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Diego Piacentini. Photo via Amazon.
Diego Piacentini. Photo via Amazon.

This summer, Diego Piacentini is heading back to his birthplace, Italy, the country where he lived for 40 years before he moved to America.

Piacentini, vice president of Amazon’s international consumer business since 2012, will be taking a two-year leave from the company to work in Rome for the Italian prime minister, according to an Amazon news release. He will serve as the lead for the prime minister’s digital technology office and he will do so pro bono.

“After 16 years at Amazon, it’s a way for me to give back to the country in which I was born,” Piacentini said in statement. “… I travel a lot anyway in my life, so it’s not going to be a really big change.”

During his tenure at Amazon, Piacentini was responsible for all international retail operations in Asia and Europe — part of the reason for all of his travel experience. He oversaw the launch of two new websites, Amazon.fr and Amazon.co.jp, substantially increased Amazon’s international customer base and revenue, broadened its product selection, and expanded its available technological features, according to his executive profile on Bloomberg.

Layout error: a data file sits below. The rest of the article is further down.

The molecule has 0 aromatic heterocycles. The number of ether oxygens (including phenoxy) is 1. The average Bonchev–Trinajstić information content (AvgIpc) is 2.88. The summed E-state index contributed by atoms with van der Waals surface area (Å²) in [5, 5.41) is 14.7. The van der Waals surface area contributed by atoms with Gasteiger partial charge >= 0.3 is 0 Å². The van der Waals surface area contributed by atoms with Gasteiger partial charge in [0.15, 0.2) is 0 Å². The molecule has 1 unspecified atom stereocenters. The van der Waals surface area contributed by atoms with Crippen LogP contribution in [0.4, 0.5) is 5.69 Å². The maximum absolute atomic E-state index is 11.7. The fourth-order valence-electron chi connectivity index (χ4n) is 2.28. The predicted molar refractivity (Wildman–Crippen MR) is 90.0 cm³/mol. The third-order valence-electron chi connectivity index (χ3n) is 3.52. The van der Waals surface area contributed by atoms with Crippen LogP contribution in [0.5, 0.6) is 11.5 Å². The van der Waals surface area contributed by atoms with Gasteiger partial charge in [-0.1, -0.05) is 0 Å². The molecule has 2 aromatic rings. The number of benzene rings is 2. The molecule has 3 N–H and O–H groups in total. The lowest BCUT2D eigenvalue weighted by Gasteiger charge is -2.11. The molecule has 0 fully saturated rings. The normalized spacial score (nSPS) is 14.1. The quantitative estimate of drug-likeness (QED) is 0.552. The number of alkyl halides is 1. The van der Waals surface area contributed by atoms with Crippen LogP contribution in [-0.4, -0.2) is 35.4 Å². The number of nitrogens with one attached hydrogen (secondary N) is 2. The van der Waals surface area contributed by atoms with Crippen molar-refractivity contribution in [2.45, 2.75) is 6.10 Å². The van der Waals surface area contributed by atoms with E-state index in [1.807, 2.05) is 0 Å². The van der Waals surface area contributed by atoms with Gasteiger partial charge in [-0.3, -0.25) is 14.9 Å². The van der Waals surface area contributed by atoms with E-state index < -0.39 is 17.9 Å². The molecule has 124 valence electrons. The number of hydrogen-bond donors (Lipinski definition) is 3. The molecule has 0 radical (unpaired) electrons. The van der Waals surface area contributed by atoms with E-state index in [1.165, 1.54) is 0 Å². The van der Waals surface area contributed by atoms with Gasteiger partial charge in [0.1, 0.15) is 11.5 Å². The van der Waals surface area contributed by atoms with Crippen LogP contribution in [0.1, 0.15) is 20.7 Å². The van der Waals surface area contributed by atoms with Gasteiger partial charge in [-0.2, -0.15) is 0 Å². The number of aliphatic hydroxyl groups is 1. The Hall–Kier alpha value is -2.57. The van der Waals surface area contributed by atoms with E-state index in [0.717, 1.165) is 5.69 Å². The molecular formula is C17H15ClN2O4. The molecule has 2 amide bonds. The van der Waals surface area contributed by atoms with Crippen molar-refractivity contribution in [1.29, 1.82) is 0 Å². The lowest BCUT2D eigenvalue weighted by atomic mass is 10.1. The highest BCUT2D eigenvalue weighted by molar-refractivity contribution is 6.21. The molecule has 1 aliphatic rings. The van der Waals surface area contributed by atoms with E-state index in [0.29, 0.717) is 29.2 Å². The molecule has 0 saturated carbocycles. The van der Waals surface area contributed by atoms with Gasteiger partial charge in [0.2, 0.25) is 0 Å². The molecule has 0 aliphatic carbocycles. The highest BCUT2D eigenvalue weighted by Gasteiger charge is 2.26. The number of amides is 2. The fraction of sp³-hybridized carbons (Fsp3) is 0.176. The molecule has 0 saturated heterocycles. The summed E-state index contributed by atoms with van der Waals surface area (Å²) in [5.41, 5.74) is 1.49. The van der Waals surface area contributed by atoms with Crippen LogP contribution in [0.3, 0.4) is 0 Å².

amazon-logo-300x88Just last month, Piacentini was quoted in a Fortune story about his recent work with Amazon’s expansion into India. Amazon has ambitions of being involved in what it predicts will become a trillion-dollar Indian e-commerce market, so Piacentini was spending more time in India than in any other country in his portfolio, he said. As part of his explanation of the company’s plan to invest heavily in the Indian market, he cited regrets over not investing more aggressively in China when Amazon had the chance.

Business Insider reported that during Piacentini’s time at Amazon, he was paid the most of any Amazon employee, though the article also notes that this amounted to a salary of just $175,000 in 2012. That said, Piacentini’s signing bonus for Amazon was $2.3 million and included generous stock options. Those stock options have since made him Amazon’s biggest employee shareholder after Bezos, according to Fortune. Given his deep investments in the company, it’s easy to see why Piacentini plans to return in 2018.

Prior to his time at Amazon, Piacentini worked at Apple for 13 years, serving as its VP and general manager for operations in Europe, Africa, and the Middle East. Before that, Piacentini was at Fiat Impresit in Italy, working in financial management.

Now he’s come full circle, returning to Italy this summer. He plans to take some key lessons from his time at Amazon to the PM’s office.

“Think big and stay focused on the customer,” he said in the release. “That’s what we plan to do in Italy.”

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